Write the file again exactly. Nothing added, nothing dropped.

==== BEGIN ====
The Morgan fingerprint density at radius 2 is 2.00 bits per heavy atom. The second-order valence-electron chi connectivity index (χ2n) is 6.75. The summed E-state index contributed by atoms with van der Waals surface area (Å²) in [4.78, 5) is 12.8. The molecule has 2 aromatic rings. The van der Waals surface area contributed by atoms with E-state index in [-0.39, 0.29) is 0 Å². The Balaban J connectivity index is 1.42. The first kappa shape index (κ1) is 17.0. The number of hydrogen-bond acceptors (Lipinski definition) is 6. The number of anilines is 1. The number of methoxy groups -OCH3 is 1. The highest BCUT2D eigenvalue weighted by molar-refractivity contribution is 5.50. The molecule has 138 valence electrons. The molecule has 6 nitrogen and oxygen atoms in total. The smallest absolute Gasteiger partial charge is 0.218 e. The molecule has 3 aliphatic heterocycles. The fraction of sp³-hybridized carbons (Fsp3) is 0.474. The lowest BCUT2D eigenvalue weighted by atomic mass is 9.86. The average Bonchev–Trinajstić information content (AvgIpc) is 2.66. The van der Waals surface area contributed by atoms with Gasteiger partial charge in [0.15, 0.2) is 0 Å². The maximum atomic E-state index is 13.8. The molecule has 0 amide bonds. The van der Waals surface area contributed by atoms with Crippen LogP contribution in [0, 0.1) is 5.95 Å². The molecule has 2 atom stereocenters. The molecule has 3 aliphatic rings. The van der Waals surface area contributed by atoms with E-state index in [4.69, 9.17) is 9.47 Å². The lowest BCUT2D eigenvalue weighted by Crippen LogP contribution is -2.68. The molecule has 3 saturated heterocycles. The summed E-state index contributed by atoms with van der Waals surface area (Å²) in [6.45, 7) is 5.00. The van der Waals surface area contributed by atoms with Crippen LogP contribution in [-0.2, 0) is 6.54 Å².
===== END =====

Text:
The Morgan fingerprint density at radius 2 is 2.00 bits per heavy atom. The second-order valence-electron chi connectivity index (χ2n) is 6.75. The summed E-state index contributed by atoms with van der Waals surface area (Å²) in [4.78, 5) is 12.8. The molecule has 2 aromatic rings. The van der Waals surface area contributed by atoms with E-state index in [-0.39, 0.29) is 0 Å². The Balaban J connectivity index is 1.42. The first kappa shape index (κ1) is 17.0. The number of hydrogen-bond acceptors (Lipinski definition) is 6. The number of anilines is 1. The number of methoxy groups -OCH3 is 1. The highest BCUT2D eigenvalue weighted by molar-refractivity contribution is 5.50. The molecule has 138 valence electrons. The molecule has 6 nitrogen and oxygen atoms in total. The smallest absolute Gasteiger partial charge is 0.218 e. The molecule has 3 aliphatic heterocycles. The fraction of sp³-hybridized carbons (Fsp3) is 0.474. The lowest BCUT2D eigenvalue weighted by atomic mass is 9.86. The average Bonchev–Trinajstić information content (AvgIpc) is 2.66. The van der Waals surface area contributed by atoms with Gasteiger partial charge in [0.15, 0.2) is 0 Å². The maximum atomic E-state index is 13.8. The molecule has 0 amide bonds. The van der Waals surface area contributed by atoms with Crippen LogP contribution in [0, 0.1) is 5.95 Å². The molecule has 2 atom stereocenters. The molecule has 3 aliphatic rings. The van der Waals surface area contributed by atoms with E-state index in [4.69, 9.17) is 9.47 Å². The lowest BCUT2D eigenvalue weighted by Crippen LogP contribution is -2.68. The molecule has 3 saturated heterocycles. The summed E-state index contributed by atoms with van der Waals surface area (Å²) in [6.45, 7) is 5.00. The van der Waals surface area contributed by atoms with Crippen LogP contribution in [-0.2, 0) is 6.54 Å².